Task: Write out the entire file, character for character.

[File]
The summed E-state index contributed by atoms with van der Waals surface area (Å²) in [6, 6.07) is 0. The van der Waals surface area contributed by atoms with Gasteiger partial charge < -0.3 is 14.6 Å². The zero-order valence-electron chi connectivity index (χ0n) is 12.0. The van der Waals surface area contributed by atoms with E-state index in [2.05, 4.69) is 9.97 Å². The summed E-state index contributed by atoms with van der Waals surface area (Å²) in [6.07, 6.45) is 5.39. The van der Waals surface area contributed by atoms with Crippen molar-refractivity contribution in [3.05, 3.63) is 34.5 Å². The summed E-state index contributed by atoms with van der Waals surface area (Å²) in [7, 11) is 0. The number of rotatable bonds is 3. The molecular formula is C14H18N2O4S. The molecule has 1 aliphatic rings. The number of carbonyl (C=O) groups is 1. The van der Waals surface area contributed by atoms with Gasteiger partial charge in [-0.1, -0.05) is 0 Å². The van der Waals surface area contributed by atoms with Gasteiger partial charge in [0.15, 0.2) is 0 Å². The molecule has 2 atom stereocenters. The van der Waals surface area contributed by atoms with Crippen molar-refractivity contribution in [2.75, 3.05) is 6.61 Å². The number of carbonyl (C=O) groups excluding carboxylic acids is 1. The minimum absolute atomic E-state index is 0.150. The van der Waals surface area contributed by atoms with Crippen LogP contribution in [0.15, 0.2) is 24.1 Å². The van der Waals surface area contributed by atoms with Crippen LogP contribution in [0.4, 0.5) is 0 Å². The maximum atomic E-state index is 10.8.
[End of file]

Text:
The summed E-state index contributed by atoms with van der Waals surface area (Å²) in [6, 6.07) is 0. The van der Waals surface area contributed by atoms with Gasteiger partial charge < -0.3 is 14.6 Å². The zero-order valence-electron chi connectivity index (χ0n) is 12.0. The van der Waals surface area contributed by atoms with E-state index in [2.05, 4.69) is 9.97 Å². The summed E-state index contributed by atoms with van der Waals surface area (Å²) in [6.07, 6.45) is 5.39. The van der Waals surface area contributed by atoms with Crippen molar-refractivity contribution in [3.05, 3.63) is 34.5 Å². The summed E-state index contributed by atoms with van der Waals surface area (Å²) in [7, 11) is 0. The number of rotatable bonds is 3. The molecular formula is C14H18N2O4S. The molecule has 1 aliphatic rings. The number of carbonyl (C=O) groups is 1. The van der Waals surface area contributed by atoms with Gasteiger partial charge in [-0.1, -0.05) is 0 Å². The van der Waals surface area contributed by atoms with Gasteiger partial charge in [0.15, 0.2) is 0 Å². The molecule has 2 atom stereocenters. The van der Waals surface area contributed by atoms with Crippen molar-refractivity contribution in [2.75, 3.05) is 6.61 Å². The number of carbonyl (C=O) groups excluding carboxylic acids is 1. The minimum absolute atomic E-state index is 0.150. The van der Waals surface area contributed by atoms with Crippen LogP contribution in [0.15, 0.2) is 24.1 Å². The van der Waals surface area contributed by atoms with Crippen LogP contribution in [0.4, 0.5) is 0 Å². The maximum atomic E-state index is 10.8.